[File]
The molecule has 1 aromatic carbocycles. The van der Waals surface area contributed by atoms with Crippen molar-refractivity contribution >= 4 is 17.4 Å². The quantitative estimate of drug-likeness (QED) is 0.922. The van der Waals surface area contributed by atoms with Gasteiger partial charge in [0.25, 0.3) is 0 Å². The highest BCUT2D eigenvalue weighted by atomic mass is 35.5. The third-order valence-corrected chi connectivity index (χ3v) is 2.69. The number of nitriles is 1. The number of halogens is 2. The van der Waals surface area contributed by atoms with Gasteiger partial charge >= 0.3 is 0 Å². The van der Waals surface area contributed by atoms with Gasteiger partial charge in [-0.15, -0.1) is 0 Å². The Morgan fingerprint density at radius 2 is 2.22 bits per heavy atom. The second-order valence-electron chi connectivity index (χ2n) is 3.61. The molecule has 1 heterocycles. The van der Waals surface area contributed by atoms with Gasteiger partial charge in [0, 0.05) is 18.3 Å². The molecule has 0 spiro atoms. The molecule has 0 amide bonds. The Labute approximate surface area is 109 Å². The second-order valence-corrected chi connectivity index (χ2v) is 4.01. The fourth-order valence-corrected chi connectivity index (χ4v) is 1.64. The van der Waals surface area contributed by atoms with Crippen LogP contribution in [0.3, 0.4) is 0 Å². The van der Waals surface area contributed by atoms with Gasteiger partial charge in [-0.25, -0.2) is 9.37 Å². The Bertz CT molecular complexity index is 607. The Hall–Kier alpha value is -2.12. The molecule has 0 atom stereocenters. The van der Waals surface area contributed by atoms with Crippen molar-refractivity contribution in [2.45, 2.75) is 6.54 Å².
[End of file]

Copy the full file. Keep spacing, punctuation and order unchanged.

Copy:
The molecule has 1 aromatic carbocycles. The van der Waals surface area contributed by atoms with Crippen molar-refractivity contribution >= 4 is 17.4 Å². The quantitative estimate of drug-likeness (QED) is 0.922. The van der Waals surface area contributed by atoms with Gasteiger partial charge in [0.25, 0.3) is 0 Å². The highest BCUT2D eigenvalue weighted by atomic mass is 35.5. The third-order valence-corrected chi connectivity index (χ3v) is 2.69. The number of nitriles is 1. The number of halogens is 2. The van der Waals surface area contributed by atoms with Gasteiger partial charge >= 0.3 is 0 Å². The van der Waals surface area contributed by atoms with Gasteiger partial charge in [-0.15, -0.1) is 0 Å². The Morgan fingerprint density at radius 2 is 2.22 bits per heavy atom. The second-order valence-electron chi connectivity index (χ2n) is 3.61. The molecule has 1 heterocycles. The van der Waals surface area contributed by atoms with Gasteiger partial charge in [0, 0.05) is 18.3 Å². The molecule has 0 spiro atoms. The molecule has 0 amide bonds. The Labute approximate surface area is 109 Å². The second-order valence-corrected chi connectivity index (χ2v) is 4.01. The fourth-order valence-corrected chi connectivity index (χ4v) is 1.64. The van der Waals surface area contributed by atoms with Crippen LogP contribution in [0.3, 0.4) is 0 Å². The van der Waals surface area contributed by atoms with Gasteiger partial charge in [-0.25, -0.2) is 9.37 Å². The Bertz CT molecular complexity index is 607. The Hall–Kier alpha value is -2.12. The molecule has 0 atom stereocenters. The van der Waals surface area contributed by atoms with Crippen molar-refractivity contribution in [2.45, 2.75) is 6.54 Å².